In December, an all-party committee released a report recommending the Liberals design a proportional representation voting system and hold a national referendum to gauge support.
At the time, the Liberals refused to knowledge a consensus; two months later, Trudeau directed the minister of democratic institutions to abandon electoral reform altogether.
Trudeau’s new mandate is a total reversal from his promises on the campaign trail.
Starting at the beginning, here’s a look at what Justin Trudeau and his Liberal colleagues have said about electoral reform and how it has changed since election day.
Trudeau promises to make “every vote count,” while on the campaign trail.
“We are committed to ensuring that the 2015 election will be the last federal election using first-past-the-post.”
WATCH: Major electoral reforms coming 18 months after Liberals are elected: Trudeau
A national engagement process will be executed, Trudeau pledged, and within 18 months of forming government the Liberals “will bring forward legislation to enact electoral reform.” A ranked ballot system, proportional representation, online voting, and mandatory voting will be examined, he said.
The promise was repeated in Liberal party election materials.
WATCH: Consultation the right path, not referendum, for electoral reform: Trudeau
As the new Trudeau Liberal era was ushered in, Gov. Gen. David Johnston delivered a throne speech outlining the new government’s priorities. Among those priorities: getting rid of first-past-the-post.
“To make sure that every vote counts, the Government will undertake consultations on electoral reform, and will take action to ensure that 2015 will be the last federal election conducted under the first-past-the-post voting system.”
Trudeau denies any changes to Canada’s electoral system will solely benefit his party.
“It would be easier to do nothing and sit back and just say, ‘Okay, you know what, this worked for us, I think we can make this current system work for a few more mandates’ … But that’s not the kind of leadership that Canadians expected,” he said during an interview with the Canadian Press.
The Liberals announced plans for a special all-party committee on electoral reform, which must deliver a report by Dec. 1. During the announcement, Democratic Institutions Minister Maryam Monsef reiterated that first-past-the-post would be gone by 2019.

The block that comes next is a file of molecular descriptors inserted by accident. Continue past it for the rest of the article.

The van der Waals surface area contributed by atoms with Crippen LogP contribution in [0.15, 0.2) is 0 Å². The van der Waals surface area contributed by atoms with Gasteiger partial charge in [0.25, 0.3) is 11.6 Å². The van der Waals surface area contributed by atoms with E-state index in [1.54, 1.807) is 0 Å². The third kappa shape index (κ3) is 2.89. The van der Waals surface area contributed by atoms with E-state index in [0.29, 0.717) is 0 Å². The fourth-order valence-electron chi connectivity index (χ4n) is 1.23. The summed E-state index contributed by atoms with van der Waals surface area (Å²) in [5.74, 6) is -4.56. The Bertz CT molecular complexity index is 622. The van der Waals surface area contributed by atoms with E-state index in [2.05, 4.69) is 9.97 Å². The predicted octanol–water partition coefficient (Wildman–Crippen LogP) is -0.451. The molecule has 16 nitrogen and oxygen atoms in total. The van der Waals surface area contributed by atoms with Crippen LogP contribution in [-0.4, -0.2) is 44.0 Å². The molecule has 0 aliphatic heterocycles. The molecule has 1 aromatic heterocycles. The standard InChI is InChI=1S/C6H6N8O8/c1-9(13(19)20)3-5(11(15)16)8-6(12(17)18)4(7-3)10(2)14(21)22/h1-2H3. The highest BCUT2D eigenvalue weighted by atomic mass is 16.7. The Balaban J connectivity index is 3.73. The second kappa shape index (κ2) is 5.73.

“2015 was the last time that, federally, we will have had an election under the first-past-the-post system,” Monsef said.
“2019 may be conducted under proportional representation or a ranked ballot system, or a hybrid of existing systems.”
WATCH: 2015 ‘the last time’ Canadians will vote in first-past-the-post federal election
“If we’re going to change the electoral system, people have to be open to that,” Trudeau told the newspaper. “If we get less support, it might be acceptable to make a small change.”
Then in Question Period that day, Trudeau side-stepped questions on the matter, saying he would not use his party’s majority to “ram through” electoral reform.
After fallout from the newspaper report, Trudeau clarified his stance — and continued to back away from electoral reform.
“Under Mr. Harper, there were so many people unhappy with the government and its approach that they were saying, ‘We need electoral reform in order to no longer have a government we don’t like,'” Trudeau explained in French at an event.
“However, under the current system, they now have a government they are more satisfied with. And the motivation to want to change the electoral system is less compelling.”
Monsef refuses to commit to getting rid of the first-past-the-post voting system by 2019, in an interview with Global News.
“How do we gauge whether or not this reform has the broad support?” Monsef said. “We’re counting on that committee to come back to us and, if all goes well, we get to introduce legislation to that effect in the House of Commons in the spring.”
The all-party committee released it long-awaited report, recommending the Trudeau government design a new proportional voting system and hold a national referendum to gauge how much Canadians would support it.
The majority report acknowledged the “overwhelming majority” of testimony the committee heard from almost 200 electoral experts and thousands of interested Canadians was in favour of proportional representation.
Later, in Question Period, Monsef said she plans to review the report, and recommends her colleagues do the same.
“The only consensus that the report found was that there is no consensus on electoral reform,” said Monsef.
WATCH: Liberals dance around if referendum will be held following reform report
“I’d like to sincerely apologize to the members of this House, to Canadians and to the members of the special all-party committee on electoral reform,” Monsef said Friday.
“In no way did I intend to imply that they didn’t work hard, that they didn’t put in the long hours, that they didn’t focus on the task at hand; Mr. Speaker, I thank them for their work.”
WATCH: Maryam Monsef apologizes to electoral reform committee for comments she made in the House of Commons
The Trudeau Liberals put the final nail in the coffin, completely abandoning any plans for electoral reform.
“Changing the electoral system will not be in your mandate,” Prime Minister Trudeau wrote in a letter to newly appointed Democratic Institutions Minister Karina Gould.
Cross-Canada consultations failed to signal great demand for electoral reform, Trudeau said. A national referendum would not be happening either.
“A clear preference for a new electoral system, let alone a consensus, has not emerged,” Trudeau writes. “Furthermore, without a clear preference or a clear question, a referendum would not be in Canada’s interest.”
With files from the Canadian Press and Global News
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